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We must depoliticise the Panthera tigris and save it from extinction

If you think saving Tigers is some elitist idea, think again. The survival of Homo Sapien and Panthera Tigris is more intertwined than you might believe; from our water catchments, to the areas that produce oxygen for us to breathe, are the home range of the royal Bengal tiger. Destroy them, and you’re on borrowed time yourself.

Updated: Sep 03, 2018 12:41:12

By Jaisal Singh

The petty politics over Panthera Tigris is today perhaps as perilous a threat to its survival as poaching and loss of habitat, that have driven the tiger to near extinction in India (AFP)

“Set a goal of 10,000 tigers in the wild by 2050” roared Boris Johnson, in a column while on safari in Ranthambhore recently. Radical? Perhaps. But radical measures are required to save Panthera tigris from extinction. A radical shift in the mindsets of politicians, bureaucrats, scientists and conservationists, who are increasingly at loggerheads, each believing that only he knows how best to save our national animal.

The petty politics over Panthera tigris is today perhaps as perilous a threat to its survival as poaching and loss of habitat that have driven the tiger to near extinction in India. Be it undermining each other, being vehemently intolerant of counter opinions, and, at an extreme, even alleged official persecution, have completely distracted from the wildlife conservation effort in our country.

The otherwise soft-spoken and much respected conservation biologist, Dr. Raghu Chundawat, has come out all guns blazing in his new book, The Rise and Fall of the Emerald Tigers. Chundawat not only conducted the longest scientific research programme on tigers in Panna National Park, but alerted the reserve’s management of the disappearance of tigers he was studying in the early 2000s. Instead of being proactive and working together to investigate his findings, the officials in charge of the park turned hostile. They wanted not just to brush the bad news under the carpet, but worse, silence the scientist. Scarily, Dr. Chundawat is not alone. There have been numerous reports of similar victimisation from across India over the years — seldom publicised out of fear of retribution — dealing a demoralising blow to private as well as public initiatives in and around our protected areas. Unlike many in the wildlife conservation community, Chundawat has packed quite a punch, describing in some detail, his ordeal at the hands of the powers that be: from threats both veiled and blatant, searches by the state CID, and much more, that eventually culminated in the termination of his critical research program. A loss not just for Panna and its tigers, but for conservation.

However, amid this gloom, there has been an unprecedented and successful experiment with inclusive conservation in Rajasthan. Politicians, the bureaucracy, the forest department, NGOs, independent conservationists, and, surprisingly, even those involved in wildlife tourism have been brought together to work for the greater good. This innovative approach was only possible due to that pivotal ingredient in the conservation process: political will at the very top. In the past few years, the greater Ranthambhore landscape has seen a remarkable resurgence, recording the highest density and number of tigers in its history. The pathbreaking Village Wildlife Volunteers programme, run by the dynamic Dr Dharmendra Khandal, has provided yeoman service by integrating and involving local communities in the protection of wildlife — working in tandem with the park authorities in many areas including anti-poaching. Parallel to all this, the national park achieved the highest revenue from tourism compared to all of India’s parks, a staggering Rs 34 crore in the last financial year alone. Of course, here too, naysayers and frustrated have beens have decried this astonishing turnaround as a commercialisation of wildlife, instead of joining hands to aid the process. Some have even instigated frivolous PILs. Such negative hogwash only highlights a bankruptcy of fresh ideas, the success of the all-inclusive Ranthambhore Model should not be allowed to be derailed. In fact, other states would benefit immensely by adopting it. A win-win for wildlife, local communities, and the country.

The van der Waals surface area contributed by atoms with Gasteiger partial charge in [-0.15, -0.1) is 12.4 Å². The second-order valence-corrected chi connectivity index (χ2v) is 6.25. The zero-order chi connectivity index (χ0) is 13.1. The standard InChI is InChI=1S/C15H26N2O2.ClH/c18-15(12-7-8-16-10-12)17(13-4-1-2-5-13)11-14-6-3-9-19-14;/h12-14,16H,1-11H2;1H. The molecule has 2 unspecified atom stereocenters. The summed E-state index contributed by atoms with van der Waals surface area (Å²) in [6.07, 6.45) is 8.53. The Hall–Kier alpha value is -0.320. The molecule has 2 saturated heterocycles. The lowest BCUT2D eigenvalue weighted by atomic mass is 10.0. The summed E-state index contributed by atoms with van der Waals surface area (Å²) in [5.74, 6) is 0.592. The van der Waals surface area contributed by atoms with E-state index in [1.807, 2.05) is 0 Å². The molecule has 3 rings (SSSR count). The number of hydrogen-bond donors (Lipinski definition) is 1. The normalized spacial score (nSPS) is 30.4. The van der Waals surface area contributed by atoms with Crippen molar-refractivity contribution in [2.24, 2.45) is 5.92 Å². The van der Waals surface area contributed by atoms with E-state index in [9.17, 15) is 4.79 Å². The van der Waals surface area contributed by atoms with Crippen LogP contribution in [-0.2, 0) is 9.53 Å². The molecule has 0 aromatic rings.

Where do we go from here? If ‘Team Tiger’ — and, by that, I mean anyone involved, committed or even interested in conservation — are going to continue to spar among themselves to satisfy their egos, cover up uncomfortable truths, and do their best to superciliously exclude one another, they will only be scoring self goals, and it will be game over. Conservation is not anyone’s exclusive preserve; the time for inclusive and innovative, apolitical and affirmative action is now. This game allows no extra time.

If you think saving tigers is some elitist idea, think again. The survival of Homo Sapiens and Panthera tigris is more intertwined than you might believe; from our water catchments, to the areas that produce oxygen for us to breathe, are the home range of the royal Bengal tiger. Destroy them, and you’re on borrowed time yourself.

So, let’s begin with depoliticising Panthera tigris. And, while we are at it, why not set a national target of 5,000 tigers in India by 2030?

Jaisal Singh is an author, conservationist and entrepreneur

The views expressed are personal

First Published: Sep 03, 2018 12:40:51

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